As an undergraduate, I took a class entitled “The Essay.” It was a 300 level course with extensive writing and reading requirements, something that was quite familiar to an English major. My interest had been piqued through this idea that I would be exploring the best of the canonized essays and, in turn, become a great essayist myself. Boy, was I wrong.
I’d like to clarify that this was not because I didn’t do the work or lacked creative talent; I actually had a lot to say for a twenty-one year old student—How could cafeteria prices be so high? Actually, what I’d never realized before throwing myself into the world of essayists is this: their success does not solely come from profound passion, intelligence, and talent (although this certainly helps); no, to be a great essayist is to be a meticulous craftsmen of language, which can only come through extreme ritual, practice, and patience.
What I saw in common in essays such as “Under the Influence” by Scott Russell Sanders or “Slouching Towards Bethlehem” by Joan Didion or “Letter From Birmingham Jail” by Martin Luther King is the craft of the paragraphs, each perfect syntactically and compounding one another; each wrought with ethos and pathos; each handling time and memory better than anything I’ve ever read. What I came to see is that essayists are devout puzzlers and this is why they have the ability to create such vivid images of the past and future.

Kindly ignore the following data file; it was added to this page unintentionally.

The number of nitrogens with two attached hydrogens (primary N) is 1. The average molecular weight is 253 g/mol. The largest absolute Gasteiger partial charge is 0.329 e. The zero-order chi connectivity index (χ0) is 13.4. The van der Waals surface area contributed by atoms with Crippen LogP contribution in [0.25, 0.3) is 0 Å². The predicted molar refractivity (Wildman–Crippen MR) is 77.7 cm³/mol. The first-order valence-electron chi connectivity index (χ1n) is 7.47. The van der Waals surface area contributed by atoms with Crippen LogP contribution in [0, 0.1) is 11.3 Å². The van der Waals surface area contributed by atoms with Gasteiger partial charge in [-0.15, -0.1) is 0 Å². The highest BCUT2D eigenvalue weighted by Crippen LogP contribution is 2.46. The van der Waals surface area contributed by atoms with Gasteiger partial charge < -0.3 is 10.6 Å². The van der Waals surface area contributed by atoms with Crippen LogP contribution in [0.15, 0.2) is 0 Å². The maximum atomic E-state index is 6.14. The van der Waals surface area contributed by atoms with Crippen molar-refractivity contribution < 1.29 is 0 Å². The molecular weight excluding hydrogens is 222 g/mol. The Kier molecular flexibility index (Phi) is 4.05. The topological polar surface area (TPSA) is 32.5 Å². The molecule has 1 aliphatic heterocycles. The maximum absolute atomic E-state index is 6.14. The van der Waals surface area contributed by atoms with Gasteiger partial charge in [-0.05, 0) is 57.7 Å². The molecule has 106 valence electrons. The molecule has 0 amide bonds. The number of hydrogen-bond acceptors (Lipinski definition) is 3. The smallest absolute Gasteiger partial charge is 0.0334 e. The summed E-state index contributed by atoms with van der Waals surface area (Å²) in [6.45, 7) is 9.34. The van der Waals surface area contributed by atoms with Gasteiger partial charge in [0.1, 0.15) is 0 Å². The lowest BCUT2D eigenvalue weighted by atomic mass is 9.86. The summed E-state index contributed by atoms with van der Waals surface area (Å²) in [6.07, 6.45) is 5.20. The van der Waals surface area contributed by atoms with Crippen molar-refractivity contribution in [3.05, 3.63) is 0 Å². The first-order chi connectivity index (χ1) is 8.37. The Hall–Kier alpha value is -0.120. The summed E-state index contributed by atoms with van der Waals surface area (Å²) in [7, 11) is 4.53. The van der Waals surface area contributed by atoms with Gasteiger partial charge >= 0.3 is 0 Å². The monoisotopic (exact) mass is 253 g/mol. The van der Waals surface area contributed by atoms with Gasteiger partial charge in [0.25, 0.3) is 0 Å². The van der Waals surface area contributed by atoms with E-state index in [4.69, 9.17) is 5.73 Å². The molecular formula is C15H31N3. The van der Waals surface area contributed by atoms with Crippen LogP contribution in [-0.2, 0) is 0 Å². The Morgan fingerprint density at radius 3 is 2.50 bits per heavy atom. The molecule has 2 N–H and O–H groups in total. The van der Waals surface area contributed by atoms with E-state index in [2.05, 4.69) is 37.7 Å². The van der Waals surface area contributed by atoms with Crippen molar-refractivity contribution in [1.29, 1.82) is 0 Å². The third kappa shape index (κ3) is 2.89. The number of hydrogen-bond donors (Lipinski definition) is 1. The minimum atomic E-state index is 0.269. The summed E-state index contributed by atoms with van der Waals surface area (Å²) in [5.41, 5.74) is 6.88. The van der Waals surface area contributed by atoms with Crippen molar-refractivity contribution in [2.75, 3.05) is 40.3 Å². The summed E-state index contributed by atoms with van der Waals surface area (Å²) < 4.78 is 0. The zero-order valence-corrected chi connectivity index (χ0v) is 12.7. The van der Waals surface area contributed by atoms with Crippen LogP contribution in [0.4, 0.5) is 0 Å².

I say all this because I want writers of all kinds—fiction, memoir, poetry—to read essays. I could go on and on about the lessons I learned and show examples of great writing found in essays. But this is not an informative blog piece as much as it is a call for action.
As an agent, I come across a lot of novel and memoir queries that have intricate and intriguing ideas but do not possess the control or measure to execute said ideas to their fullest potential. I truly believe a great sci-fi story could benefit from adopting the literary tools utilized in essay writing, such as anaphora or extended metaphor or delivering a precept to the reader. Essayists are the strongest voices found on the page. They ooze confidence and, in many cases, self-righteousness that, once researched, can be mimicked for first person narration or character development in a novel.
Yes, essays don’t sell. I’m not asking that you write the next great essay. My request is simple: READ and discover how they can shape your worldview, writing approach, and creativity.
Outside of the 3 listed above, here are three more famous canonized essays to start:
- “Goodbye to All That” by Joan Didion
- “ The Fourth State of Matter” by Jo Ann Beard
- “Corn-pone Opinions” by Mark Twain